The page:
How Owls and Cats Became Some of Lebo’s Favorite Subjects
Art fans love asking David “Lebo” Le Batard questions about his designs and inspirations. One of the most common questions is “What’s with all the owls and cats?”
The subjects of Lebo’s artwork can vary wildly depending on what he’s trying to convey, but his popular owl and cat characters—or “totems” as he sometimes calls them—have become regular staples in his art.
“What I’ve learned to do is treat those as my own cartoon characters, my own ‘Peanuts’ or my own ‘Calvin and Hobbes,’ and they evolve and change through the paintings,” he says.
Lebo has featured owls in his artwork for over ten years. Growing up, Lebo first encountered the birds in the form of burrowing owls found in his neighborhood. Upon further study, he realized the significance of owls in various cultures throughout history—owls are often used to represent the Greek goddess Athena and her city, Athens.
“It resonated with me, it resonated in ancient history, and people really seem to like it,” he says. “The nice thing about my owls is that as my work evolves I find that they can evolve along with it. So they don’t have to stay the same.”
While some cultures view owls as bad luck or harbingers of death, others see them as symbols of wisdom. Those conflicting interpretations of owls appeal to Lebo—he likes to convey messages of hopefulness in his art, but also enjoys alluding to things beyond the physical world.
“Owls sort of become a vehicle for something otherworldly, and it seems to resonate with people and touch people, and that’s a nice thing because it does it for me too,” he says.
Like owls, cats make several appearances throughout Lebo’s body of work. He says he grew up with a cat, but didn’t include cats in his art until he started studying the career of Pablo Picasso, particularly Picasso’s more cartoon-like and aesthetically graphic works.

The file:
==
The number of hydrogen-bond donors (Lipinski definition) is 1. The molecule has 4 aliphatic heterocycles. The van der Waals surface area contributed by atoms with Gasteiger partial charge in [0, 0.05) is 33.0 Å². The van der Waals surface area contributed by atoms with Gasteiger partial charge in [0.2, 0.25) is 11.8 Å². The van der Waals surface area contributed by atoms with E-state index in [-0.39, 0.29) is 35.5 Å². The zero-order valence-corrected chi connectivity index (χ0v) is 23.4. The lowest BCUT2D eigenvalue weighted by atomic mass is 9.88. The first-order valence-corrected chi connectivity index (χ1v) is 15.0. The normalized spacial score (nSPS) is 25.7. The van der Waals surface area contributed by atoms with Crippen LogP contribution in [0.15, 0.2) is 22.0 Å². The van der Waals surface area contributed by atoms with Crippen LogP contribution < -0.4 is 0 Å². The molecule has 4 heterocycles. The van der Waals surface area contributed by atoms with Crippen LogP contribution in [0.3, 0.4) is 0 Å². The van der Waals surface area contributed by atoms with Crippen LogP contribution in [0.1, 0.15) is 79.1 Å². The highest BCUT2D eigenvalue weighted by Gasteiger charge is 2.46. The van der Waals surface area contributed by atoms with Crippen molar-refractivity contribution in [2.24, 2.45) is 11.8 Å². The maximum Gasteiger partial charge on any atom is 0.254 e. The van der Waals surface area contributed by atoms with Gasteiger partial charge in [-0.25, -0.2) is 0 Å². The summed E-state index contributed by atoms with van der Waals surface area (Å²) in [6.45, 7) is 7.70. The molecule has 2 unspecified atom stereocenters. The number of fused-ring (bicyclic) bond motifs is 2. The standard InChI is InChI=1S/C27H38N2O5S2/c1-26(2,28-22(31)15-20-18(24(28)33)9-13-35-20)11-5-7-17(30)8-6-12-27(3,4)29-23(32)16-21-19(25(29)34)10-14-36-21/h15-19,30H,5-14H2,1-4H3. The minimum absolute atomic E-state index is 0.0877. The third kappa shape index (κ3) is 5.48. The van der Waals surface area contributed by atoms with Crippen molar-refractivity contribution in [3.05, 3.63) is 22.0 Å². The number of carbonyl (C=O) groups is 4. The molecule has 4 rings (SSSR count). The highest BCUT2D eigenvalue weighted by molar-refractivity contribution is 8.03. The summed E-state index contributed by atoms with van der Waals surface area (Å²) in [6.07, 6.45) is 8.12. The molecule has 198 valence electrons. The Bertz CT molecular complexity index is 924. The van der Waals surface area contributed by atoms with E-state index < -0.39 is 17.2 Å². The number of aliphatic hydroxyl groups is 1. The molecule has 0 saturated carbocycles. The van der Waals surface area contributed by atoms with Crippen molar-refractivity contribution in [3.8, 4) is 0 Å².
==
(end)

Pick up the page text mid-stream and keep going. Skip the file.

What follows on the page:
“I was looking in a retrospective catalog of Picasso’s work and he had two pages of cats that he did,” he says. “I decided to really try to exhibit in my own small way the things I have learned from his work, and I started it through cats.”
Cats were sacred animals in Egypt and many ancient religions considered them to be exalted companions and guides for humans. Various cultures claim the myth that cats have multiple lives, an idea relating to their reflexes and ability to land on their feet.
SUPPORTING THE CARE OF ANIMALS
Lebo’s animal totems have been instrumental in inspiring the artist’s support of charitable non-profits and animal rights organizations. Lebo has raised funds for no-kill animal shelters in Miami and even worked with Giving a Hoot, a sanctuary located in Florida that aids injured birds, particularly owls.
“One of the balances that I like to keep, especially since I’ve been able to make a living through my craft for so long is giving back and supporting different things beyond art that I believe in,” he says.
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